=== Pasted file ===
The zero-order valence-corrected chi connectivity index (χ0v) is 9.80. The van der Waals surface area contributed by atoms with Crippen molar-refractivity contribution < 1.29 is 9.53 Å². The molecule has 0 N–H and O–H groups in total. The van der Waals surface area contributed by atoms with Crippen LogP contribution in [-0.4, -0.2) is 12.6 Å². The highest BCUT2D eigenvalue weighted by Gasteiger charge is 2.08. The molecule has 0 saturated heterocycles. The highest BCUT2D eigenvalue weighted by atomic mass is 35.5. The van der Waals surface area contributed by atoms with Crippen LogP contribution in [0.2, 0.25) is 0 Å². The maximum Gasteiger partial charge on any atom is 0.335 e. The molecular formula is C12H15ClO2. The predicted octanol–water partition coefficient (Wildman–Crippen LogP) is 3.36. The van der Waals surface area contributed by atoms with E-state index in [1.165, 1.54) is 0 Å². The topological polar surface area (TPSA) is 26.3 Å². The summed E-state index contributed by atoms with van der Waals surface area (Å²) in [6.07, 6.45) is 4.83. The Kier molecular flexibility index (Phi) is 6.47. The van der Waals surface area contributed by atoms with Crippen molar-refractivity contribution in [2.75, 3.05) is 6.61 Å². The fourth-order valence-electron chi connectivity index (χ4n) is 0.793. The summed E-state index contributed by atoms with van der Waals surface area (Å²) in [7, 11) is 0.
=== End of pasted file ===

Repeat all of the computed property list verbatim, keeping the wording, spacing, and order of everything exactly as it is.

The zero-order valence-corrected chi connectivity index (χ0v) is 9.80. The van der Waals surface area contributed by atoms with Crippen molar-refractivity contribution < 1.29 is 9.53 Å². The molecule has 0 N–H and O–H groups in total. The van der Waals surface area contributed by atoms with Crippen LogP contribution in [-0.4, -0.2) is 12.6 Å². The highest BCUT2D eigenvalue weighted by Gasteiger charge is 2.08. The molecule has 0 saturated heterocycles. The highest BCUT2D eigenvalue weighted by atomic mass is 35.5. The van der Waals surface area contributed by atoms with Crippen LogP contribution in [0.2, 0.25) is 0 Å². The maximum Gasteiger partial charge on any atom is 0.335 e. The molecular formula is C12H15ClO2. The predicted octanol–water partition coefficient (Wildman–Crippen LogP) is 3.36. The van der Waals surface area contributed by atoms with E-state index in [1.165, 1.54) is 0 Å². The topological polar surface area (TPSA) is 26.3 Å². The summed E-state index contributed by atoms with van der Waals surface area (Å²) in [6.07, 6.45) is 4.83. The Kier molecular flexibility index (Phi) is 6.47. The van der Waals surface area contributed by atoms with Crippen molar-refractivity contribution in [2.75, 3.05) is 6.61 Å². The fourth-order valence-electron chi connectivity index (χ4n) is 0.793. The summed E-state index contributed by atoms with van der Waals surface area (Å²) in [7, 11) is 0.